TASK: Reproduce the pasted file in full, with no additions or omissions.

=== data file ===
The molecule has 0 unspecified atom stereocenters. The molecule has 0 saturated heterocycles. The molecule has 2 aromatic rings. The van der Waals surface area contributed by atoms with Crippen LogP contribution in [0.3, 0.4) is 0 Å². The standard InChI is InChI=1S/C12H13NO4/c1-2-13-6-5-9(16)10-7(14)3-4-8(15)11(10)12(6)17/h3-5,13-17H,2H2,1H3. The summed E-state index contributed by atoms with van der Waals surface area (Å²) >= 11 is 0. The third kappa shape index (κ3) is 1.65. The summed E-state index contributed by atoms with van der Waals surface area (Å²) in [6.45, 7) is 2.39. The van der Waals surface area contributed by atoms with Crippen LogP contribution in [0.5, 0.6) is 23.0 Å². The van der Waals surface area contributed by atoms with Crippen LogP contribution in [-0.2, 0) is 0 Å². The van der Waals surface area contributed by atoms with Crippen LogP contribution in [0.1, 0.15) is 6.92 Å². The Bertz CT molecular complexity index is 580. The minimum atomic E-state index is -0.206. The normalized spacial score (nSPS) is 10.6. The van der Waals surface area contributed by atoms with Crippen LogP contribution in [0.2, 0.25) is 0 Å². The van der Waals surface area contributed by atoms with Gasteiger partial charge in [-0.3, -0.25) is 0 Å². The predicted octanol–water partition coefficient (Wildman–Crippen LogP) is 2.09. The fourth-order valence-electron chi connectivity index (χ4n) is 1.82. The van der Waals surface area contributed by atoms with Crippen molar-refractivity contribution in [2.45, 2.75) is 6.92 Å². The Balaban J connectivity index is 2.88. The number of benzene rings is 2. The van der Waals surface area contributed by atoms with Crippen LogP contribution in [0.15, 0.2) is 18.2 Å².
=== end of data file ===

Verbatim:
The molecule has 0 unspecified atom stereocenters. The molecule has 0 saturated heterocycles. The molecule has 2 aromatic rings. The van der Waals surface area contributed by atoms with Crippen LogP contribution in [0.3, 0.4) is 0 Å². The standard InChI is InChI=1S/C12H13NO4/c1-2-13-6-5-9(16)10-7(14)3-4-8(15)11(10)12(6)17/h3-5,13-17H,2H2,1H3. The summed E-state index contributed by atoms with van der Waals surface area (Å²) >= 11 is 0. The third kappa shape index (κ3) is 1.65. The summed E-state index contributed by atoms with van der Waals surface area (Å²) in [6.45, 7) is 2.39. The van der Waals surface area contributed by atoms with Crippen LogP contribution in [0.5, 0.6) is 23.0 Å². The van der Waals surface area contributed by atoms with Crippen LogP contribution in [-0.2, 0) is 0 Å². The van der Waals surface area contributed by atoms with Crippen LogP contribution in [0.1, 0.15) is 6.92 Å². The Bertz CT molecular complexity index is 580. The minimum atomic E-state index is -0.206. The normalized spacial score (nSPS) is 10.6. The van der Waals surface area contributed by atoms with Crippen LogP contribution in [0.2, 0.25) is 0 Å². The van der Waals surface area contributed by atoms with Gasteiger partial charge in [-0.3, -0.25) is 0 Å². The predicted octanol–water partition coefficient (Wildman–Crippen LogP) is 2.09. The fourth-order valence-electron chi connectivity index (χ4n) is 1.82. The van der Waals surface area contributed by atoms with Crippen molar-refractivity contribution in [2.45, 2.75) is 6.92 Å². The Balaban J connectivity index is 2.88. The number of benzene rings is 2. The van der Waals surface area contributed by atoms with Crippen LogP contribution in [0.15, 0.2) is 18.2 Å².